provides coverage for a certain period. If you die during that period, your beneficiary gets the death benefit, but there’s no payout after the coverage term ends. Term insurance does not have cash value.
coverage lasts your entire life so long as required premiums are paid — it will pay a death benefit even if you live to be 100. It has a cash value component that you can access while you’re still alive and can use to fund other long-term goals.
Section 05 Update important documents
Combining your financial lives involves updating a lot of important documents. This checklist can help you make sure you’re covering the basics to make sure you and your spouse are listed on the right documents and that any name changes are official.
Submit any name changes to the Social Security Administration. If one of you is changing your name, you’ll need to do so by bringing a birth certificate and marriage certificate to your local Social Security Administration office.
Submit any name changes to financial institutions. Once your name change is accepted through the Social Security Administration, you’ll want to get your name updated on any accounts you hold to maintain your ability to transact on them and avoid any future confusion.
Update titles and deeds. To ensure you both have legal ownership and decision-making authority over shared property, you’ll want to add each other’s names to any assets you’ll share.
Update beneficiary forms. Make changes to beneficiaries on any existing financial accounts, such as life insurance policies or retirement accounts. Some other financial accounts will have transfer on death or payable on death designations that will automatically transfer the account to whoever is listed if you die. These designations will trump a will, so it’s important to keep this updated to reflect your wishes.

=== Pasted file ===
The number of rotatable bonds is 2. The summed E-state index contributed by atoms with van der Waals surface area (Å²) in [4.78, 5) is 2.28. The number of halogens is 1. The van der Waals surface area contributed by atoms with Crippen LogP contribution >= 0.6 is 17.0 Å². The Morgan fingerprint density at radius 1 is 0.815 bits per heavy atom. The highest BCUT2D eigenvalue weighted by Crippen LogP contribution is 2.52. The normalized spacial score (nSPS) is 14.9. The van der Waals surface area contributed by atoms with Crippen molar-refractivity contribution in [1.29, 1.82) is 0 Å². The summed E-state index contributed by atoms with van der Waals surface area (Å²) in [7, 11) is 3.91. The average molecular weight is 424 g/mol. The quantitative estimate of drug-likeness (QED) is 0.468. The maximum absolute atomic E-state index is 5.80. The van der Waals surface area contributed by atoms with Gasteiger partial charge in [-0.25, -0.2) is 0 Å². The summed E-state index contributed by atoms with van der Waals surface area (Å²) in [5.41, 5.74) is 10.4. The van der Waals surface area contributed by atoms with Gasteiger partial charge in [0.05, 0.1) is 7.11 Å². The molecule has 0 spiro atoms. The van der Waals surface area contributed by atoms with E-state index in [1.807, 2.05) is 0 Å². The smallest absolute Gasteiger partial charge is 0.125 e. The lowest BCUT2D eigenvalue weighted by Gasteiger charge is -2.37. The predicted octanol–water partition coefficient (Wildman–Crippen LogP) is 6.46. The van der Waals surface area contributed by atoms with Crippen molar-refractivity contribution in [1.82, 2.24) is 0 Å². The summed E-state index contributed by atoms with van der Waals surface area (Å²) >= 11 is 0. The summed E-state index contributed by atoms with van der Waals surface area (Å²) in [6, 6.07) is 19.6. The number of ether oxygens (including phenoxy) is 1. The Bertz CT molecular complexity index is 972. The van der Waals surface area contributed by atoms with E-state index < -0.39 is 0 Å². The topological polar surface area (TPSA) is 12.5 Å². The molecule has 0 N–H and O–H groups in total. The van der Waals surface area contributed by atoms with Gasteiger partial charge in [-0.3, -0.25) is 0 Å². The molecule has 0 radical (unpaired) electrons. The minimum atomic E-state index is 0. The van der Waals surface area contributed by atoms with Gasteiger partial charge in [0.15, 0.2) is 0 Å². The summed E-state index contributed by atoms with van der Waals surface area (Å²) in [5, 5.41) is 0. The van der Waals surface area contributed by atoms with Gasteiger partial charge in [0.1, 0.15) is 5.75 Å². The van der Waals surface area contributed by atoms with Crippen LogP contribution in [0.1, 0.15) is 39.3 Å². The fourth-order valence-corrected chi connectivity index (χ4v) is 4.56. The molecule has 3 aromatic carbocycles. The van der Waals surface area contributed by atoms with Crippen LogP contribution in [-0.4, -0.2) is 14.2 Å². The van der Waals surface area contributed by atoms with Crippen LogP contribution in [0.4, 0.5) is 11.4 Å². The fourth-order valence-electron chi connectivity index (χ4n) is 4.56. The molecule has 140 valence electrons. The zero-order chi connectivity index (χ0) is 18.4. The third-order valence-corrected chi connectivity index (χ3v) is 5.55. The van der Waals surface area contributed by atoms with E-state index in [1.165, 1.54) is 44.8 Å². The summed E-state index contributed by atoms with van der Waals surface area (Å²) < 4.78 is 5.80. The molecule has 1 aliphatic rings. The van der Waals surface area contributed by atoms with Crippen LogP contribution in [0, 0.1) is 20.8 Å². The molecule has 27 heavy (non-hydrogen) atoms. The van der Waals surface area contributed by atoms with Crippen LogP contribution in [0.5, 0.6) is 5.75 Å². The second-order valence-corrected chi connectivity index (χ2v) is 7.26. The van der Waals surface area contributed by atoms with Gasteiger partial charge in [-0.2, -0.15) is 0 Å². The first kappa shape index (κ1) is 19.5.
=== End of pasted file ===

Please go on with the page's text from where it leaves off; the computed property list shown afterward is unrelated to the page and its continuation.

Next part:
Create a living will with advanced health care directives. A living will documents your wishes for medical treatment that you would and would not like to receive and assigns someone — likely your spouse — as a health care power of attorney to make decisions on your behalf in the event that you’re unable to.
Start an estate plan. Although you may be just starting to build your legacy, an estate plan will make sure your family, property and other assets are handled and distributed the way you want when you’re gone. Estate plans can also dictate how any minor children will be cared for. You’ll likely need help from an attorney, financial advisor or estate-planning advisor to set this up, but it’ll be an important thing to have in place as you continue to build your lives together.
Section 06 Establish a system for regular check-ins
Life changes, and plans do, too. You may have a different number of kids than you originally planned, or one of you may make a major career change that impacts your big picture. A good financial plan is flexible and can adapt to the changes life throws at you.
Keep talking about finances openly, and create a process for regularly checking in on and adjusting your plan. Perhaps you’ll track and briefly review spending each month and have an annual meeting with a financial advisor, or maybe you’d like to check in on all the moving pieces quarterly. The best plan is one you’ll actually follow.
As you set and maintain your plans together, don’t be afraid to ask for help. These are big conversations, and there are many variables to a couple’s financial picture. It’s OK if you don’t have all the answers or don’t know what to do. Financial advisors are experts in these areas and can give you the support you need to create the life you want together.